The North-East has lost public sector jobs at nearly five times the rate of London, the TUC says.
Austerity measures have resulted in an unequal impact on UK regions with 36,000 public sector jobs having been cut in the region since 2010.
Between 2010 and this year public sector employment in the North-East fell by 13.4 per cent – the biggest drop of any UK region – from 268,000 to 232,000 at the start of this year.
In contrast public sector employment fell by three per cent in London and by 2.5 per cent in the South-East over the same period, analysis of Office for National Statistics data revealed.
A campaign has been launched for the north of England to become a breakaway state.
A petition by the Raise The North group calls for people from the region to band together and seek independence.
It is also urging David Cameron to ‘submit to the will of the northern people’.
The separation moves comes after an earlier petition called for the north to join with an independent Scotland.
The #TakeUsWithYouScotland hashtag soon flooded Twitter. More than 40,000 people have now signed the call-to-arms.
The latest petition, posted with the #RaiseTheNorth hashtag, reads:
“There is growing consensus that the north of England should join Scotland.
“Northern England should not ask to leave one governor, only to take on another. For as long as the south has ruled, we have been subjugated and marginalised.
“But the answer is not to allow ourselves to be ruled from Scotland. The Scots may help, but they can’t do it for us.
“It’s time that the people of the north stood as one against Westminster and said ‘no more’.”
Signatory Valerie Quigley wrote:
“It is time for the north of England to get their say. They have suffered from the same democratic deficit as Scotland for many years.
“North England self-government would benefit the area and could make good neighbours and agreements cross-border with Scotland.”
On the back of the Scottish independence referendum there have been growing calls for English devolution.
Places like Greater Manchester will soon have its own directly elected mayor; control of its entire £6bn NHS budget, a national first; and greater control over housing, transport and skills.
But the Raise The North group wants more, with the whole of the north of England breaking away and gaining independence.
At the last general election the North East was one of the few areas in England where support for the Labour party, which fought against Mr Cameron’s Tory government, actually went up.
With the highest unemployment rate in the country and many people either working in the under threat public sector or relying on benefits to boost poor salaries, there have been fears the region is missing out on what has been described as the economic upturn in the country.
Source – Newcastle Evening Chronicle, 19 May 2015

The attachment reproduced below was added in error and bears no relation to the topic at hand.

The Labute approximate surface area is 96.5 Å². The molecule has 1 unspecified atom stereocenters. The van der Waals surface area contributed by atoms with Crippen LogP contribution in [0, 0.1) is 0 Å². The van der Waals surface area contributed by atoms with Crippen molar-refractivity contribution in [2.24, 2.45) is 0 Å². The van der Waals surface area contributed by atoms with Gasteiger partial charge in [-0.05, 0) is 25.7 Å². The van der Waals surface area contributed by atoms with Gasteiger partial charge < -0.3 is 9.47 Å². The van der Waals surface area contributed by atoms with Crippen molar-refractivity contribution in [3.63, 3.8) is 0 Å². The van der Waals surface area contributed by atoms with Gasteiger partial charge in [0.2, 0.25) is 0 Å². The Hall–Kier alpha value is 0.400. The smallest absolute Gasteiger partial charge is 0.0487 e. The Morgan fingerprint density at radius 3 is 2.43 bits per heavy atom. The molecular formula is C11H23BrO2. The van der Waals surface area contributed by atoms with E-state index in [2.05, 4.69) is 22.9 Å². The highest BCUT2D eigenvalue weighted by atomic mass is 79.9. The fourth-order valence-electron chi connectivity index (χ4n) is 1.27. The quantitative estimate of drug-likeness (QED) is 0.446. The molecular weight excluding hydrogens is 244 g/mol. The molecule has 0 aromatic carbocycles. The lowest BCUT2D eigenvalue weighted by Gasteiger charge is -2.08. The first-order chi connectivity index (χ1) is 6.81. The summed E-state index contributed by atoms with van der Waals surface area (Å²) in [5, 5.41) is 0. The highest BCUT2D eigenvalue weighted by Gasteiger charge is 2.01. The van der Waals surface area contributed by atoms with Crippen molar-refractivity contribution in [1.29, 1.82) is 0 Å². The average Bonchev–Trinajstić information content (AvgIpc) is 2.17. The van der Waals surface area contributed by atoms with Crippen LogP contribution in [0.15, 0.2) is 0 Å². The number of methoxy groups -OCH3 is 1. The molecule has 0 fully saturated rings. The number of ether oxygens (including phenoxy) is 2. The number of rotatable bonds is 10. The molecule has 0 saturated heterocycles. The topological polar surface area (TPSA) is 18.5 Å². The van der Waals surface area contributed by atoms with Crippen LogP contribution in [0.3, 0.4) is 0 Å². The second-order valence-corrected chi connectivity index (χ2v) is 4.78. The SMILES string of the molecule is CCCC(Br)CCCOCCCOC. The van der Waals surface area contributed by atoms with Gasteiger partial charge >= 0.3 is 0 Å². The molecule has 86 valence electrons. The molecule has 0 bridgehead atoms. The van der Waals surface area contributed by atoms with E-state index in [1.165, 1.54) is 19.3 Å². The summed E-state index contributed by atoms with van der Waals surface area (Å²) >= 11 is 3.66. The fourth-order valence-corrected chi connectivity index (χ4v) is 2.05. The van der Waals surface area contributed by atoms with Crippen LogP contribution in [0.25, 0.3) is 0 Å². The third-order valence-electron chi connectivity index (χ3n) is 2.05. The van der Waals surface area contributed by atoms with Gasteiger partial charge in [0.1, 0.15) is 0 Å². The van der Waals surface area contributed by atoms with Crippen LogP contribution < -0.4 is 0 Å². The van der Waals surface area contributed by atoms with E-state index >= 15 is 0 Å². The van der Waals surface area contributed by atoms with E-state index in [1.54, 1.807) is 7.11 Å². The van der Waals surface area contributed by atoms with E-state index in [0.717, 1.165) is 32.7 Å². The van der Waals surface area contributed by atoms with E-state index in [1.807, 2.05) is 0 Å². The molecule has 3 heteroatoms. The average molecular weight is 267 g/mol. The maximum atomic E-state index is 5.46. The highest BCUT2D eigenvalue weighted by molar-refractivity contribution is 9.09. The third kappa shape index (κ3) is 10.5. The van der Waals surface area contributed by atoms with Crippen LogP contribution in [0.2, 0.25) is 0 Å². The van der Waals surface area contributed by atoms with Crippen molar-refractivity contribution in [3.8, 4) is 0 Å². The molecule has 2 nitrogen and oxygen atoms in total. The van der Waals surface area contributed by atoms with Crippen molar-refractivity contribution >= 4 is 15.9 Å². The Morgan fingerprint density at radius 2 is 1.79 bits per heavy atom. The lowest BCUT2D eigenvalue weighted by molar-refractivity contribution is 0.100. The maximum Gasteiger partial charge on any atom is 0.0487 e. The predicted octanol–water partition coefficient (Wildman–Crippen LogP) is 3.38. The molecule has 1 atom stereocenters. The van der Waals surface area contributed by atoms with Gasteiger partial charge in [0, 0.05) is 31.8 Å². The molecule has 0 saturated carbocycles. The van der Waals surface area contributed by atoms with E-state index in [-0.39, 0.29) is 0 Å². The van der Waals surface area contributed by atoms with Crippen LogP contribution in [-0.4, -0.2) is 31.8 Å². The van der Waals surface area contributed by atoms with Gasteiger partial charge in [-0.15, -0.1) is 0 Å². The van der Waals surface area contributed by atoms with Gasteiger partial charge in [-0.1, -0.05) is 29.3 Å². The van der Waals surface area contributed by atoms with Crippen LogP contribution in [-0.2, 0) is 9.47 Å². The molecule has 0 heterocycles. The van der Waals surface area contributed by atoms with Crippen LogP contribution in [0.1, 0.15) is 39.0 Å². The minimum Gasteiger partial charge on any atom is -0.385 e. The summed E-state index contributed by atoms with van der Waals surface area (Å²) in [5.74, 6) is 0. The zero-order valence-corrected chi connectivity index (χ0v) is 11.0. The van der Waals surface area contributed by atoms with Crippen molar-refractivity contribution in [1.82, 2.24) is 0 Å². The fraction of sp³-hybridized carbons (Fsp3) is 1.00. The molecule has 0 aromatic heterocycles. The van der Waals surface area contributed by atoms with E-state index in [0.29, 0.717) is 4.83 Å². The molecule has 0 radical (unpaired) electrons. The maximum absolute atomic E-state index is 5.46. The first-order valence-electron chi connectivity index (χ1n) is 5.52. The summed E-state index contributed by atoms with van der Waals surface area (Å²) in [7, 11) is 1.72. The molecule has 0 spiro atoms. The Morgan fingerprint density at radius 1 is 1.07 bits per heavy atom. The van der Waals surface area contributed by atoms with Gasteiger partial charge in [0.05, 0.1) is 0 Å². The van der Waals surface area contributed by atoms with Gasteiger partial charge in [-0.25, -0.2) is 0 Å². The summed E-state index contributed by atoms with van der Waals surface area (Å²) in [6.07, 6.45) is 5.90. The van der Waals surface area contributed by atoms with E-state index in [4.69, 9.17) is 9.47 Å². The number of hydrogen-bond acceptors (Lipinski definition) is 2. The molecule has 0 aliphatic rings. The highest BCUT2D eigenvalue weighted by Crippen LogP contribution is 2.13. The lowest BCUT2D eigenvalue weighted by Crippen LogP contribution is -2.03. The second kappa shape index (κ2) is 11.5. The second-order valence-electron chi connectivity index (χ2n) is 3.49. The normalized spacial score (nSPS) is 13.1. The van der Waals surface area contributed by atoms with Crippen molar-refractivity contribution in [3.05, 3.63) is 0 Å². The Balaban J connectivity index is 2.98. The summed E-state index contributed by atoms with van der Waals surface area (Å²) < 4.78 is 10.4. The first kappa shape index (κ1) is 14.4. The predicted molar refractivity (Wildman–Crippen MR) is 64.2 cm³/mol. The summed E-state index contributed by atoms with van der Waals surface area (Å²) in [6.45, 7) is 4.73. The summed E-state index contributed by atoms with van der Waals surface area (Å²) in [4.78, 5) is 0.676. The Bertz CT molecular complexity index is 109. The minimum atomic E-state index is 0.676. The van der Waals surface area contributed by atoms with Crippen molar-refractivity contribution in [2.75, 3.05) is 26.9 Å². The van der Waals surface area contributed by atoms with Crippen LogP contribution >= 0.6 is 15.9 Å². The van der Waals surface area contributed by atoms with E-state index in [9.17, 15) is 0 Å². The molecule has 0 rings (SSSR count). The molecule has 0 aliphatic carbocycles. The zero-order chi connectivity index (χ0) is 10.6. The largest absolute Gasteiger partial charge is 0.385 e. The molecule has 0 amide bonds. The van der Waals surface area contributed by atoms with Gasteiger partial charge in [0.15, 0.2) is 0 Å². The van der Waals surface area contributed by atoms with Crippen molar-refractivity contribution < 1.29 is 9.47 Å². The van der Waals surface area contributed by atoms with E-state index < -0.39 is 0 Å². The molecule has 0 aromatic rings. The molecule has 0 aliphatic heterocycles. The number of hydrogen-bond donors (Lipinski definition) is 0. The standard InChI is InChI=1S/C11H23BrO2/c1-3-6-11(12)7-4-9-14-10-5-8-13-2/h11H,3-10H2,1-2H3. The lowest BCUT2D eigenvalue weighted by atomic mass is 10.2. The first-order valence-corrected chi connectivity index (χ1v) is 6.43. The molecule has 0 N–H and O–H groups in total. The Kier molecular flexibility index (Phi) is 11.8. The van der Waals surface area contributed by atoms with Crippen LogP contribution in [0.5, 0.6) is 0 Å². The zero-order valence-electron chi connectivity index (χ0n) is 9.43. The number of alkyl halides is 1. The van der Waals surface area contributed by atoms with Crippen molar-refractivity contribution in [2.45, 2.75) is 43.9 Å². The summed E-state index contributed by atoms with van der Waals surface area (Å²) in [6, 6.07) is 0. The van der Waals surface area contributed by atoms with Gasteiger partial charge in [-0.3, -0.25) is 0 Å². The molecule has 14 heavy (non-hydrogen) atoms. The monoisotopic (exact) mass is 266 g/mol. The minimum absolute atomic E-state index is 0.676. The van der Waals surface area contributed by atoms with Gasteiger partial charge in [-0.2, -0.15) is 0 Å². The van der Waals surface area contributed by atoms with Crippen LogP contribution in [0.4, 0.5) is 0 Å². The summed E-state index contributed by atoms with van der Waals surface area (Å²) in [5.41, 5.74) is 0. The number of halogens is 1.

To say I am gutted at the outcome of the 2015 General Election would be an understatement.
I am lucky. I work. I don’t claim benefits, due to a small inheritance from a late relative, I don’t have to worry about money. I am relatively healthy.
But, we are all one malignant cell, one car crash, one redundancy from having to rely on the welfare state.
Although I had a bit of a twitter argument with an SNP voter this morning, I admire Scotland for coming together and ousting the tories completely. I just wish they’d voted Labour which would have reduced the tory majority.
View original post 236 more words
Would Sir Malcolm Rifkind and Jack Straw have been caught out in a sting apparently offering their services to a private company for cash if the salary earned by MPs’ was much higher?
> Probably. There’s no accounting for greed.
The suggestion is an unpopular one with the electorate, many of whom have endured years of pay freezes, particularly in the public sector in which the politicians are classified as working.
After the next election, an MP’s salary is set to rise 10% from £66,396 to £74,000 – the level set by the Independent Parliamentary Standards Authority (Ipsa) which said they did an important job and should not be paid a “miserly amount”.
When this was revealed last year it caused a bit of a meltdown inside and outside of Parliament with the Conservative, Liberal Democrat and Labour party leaders for once united.
They argued it would be wrong when public sector pay rises were capped at 1%.
Rifkind, who said the allegations made against him were “unfounded”, has subsequently said he can’t live on his £67,000 a year MP’s salary.
However Blaydon MP, Labour’s Dave Anderson, was unsympathetic. He said:
“If you can’t live on the salary get another job. You know what you sign up for.
“If you can’t live off £67,000 a year you must be from another planet.”
Mr Anderson was equally dismissive of MPs who took on second jobs to boost their income.
“If you want another job, take another job and leave. You shouldn’t have a second job as an MP regardless.
“Me and my colleagues work so many hours I don’t know how anybody who fit another job in.”
His fellow MP Nick Brown who represents Newcastle East said:
“I agree with that. Your duty is to your constituency and the country.
“I’ve been an MP for 31 years and have never had a second job.”